Object storage doesn't assume the OS from which the application executes can even "see" the storage the application uses. Calls to the application storage occur over the network. If the VM or container running the application dies, it doesn't actually matter because a new one can be spun up in seconds and it can resume working from the same data set.
Infrastructure as code provisions storage by policy
IAC is the ultimate evolution of storage. IAC is a movement which says only the application matters. Infrastructure -- be it storage, networking, physical servers, a hypervisor, an operating system or containerization software -- is simply addressed via an application programming interface.
With IAC, a developer requests a given amount of storage, CPU and RAM resources along with an appropriate environment in which to run her application. The infrastructure sets about provisioning this automatically and the developer pays little attention to which bits do what. Administrators don't approve each request manually; they set limits using policies and are free to do what they wish within those limits.
In the VMware ecosystem, some of this is met through vRealize applications, some through the Photon stack, and some is delivered through third-party applications such as Puppet, while certain elements have yet to be fully developed into a proper IAC offering.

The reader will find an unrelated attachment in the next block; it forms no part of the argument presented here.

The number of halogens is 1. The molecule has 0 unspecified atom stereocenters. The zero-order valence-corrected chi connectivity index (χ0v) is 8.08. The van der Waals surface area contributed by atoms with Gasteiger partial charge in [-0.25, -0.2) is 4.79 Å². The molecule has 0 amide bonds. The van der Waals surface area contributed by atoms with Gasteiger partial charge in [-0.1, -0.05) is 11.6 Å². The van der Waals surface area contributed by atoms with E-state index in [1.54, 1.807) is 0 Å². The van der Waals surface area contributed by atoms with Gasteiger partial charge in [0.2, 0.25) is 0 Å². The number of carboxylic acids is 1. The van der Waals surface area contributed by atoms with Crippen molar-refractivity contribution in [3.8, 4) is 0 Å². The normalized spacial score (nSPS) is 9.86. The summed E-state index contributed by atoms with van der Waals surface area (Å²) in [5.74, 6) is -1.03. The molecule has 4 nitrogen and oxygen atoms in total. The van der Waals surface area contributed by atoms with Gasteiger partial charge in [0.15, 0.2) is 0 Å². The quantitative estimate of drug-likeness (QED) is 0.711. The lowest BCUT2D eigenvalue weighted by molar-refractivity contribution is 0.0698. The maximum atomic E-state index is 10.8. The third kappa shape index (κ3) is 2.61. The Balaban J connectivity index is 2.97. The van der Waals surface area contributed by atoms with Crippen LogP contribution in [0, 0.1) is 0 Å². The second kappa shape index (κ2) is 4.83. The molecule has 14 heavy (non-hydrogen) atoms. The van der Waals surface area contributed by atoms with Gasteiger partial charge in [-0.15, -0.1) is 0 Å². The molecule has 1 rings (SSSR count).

Although IAC is still a very young movement, it is a reflection of various hard realities within the tech sector that are not going to reverse course. Infrastructure, from switches to servers to software, is all rapidly becoming a commodity at all levels. The evolution of storage has driven -- and has been driven by -- the evolution of application delivery. This, in turn, has not only normalized virtualization, but made it the default option and a critical part of modern infrastructure.
At the same time, the evolution of storage, application delivery and virtualization has meant that management of all tiers must be as "invisible" as possible. Administrator skill sets must include automation and orchestration of all layers of data center infrastructure, not merely the herding of VMs.
The data center and the roles of those who run it are constantly changing. Networking and OS admins are probably out of luck because their verticals are taking longer to evolve. By the time they do, they may find the data center architecture positions have all been filled.
The battle for who ultimately takes on the role of data center automation architect seems set to occur between storage and virtualization administrators, as both are seeing their specialties commoditized today by advanced management tools and increasingly easy infrastructure.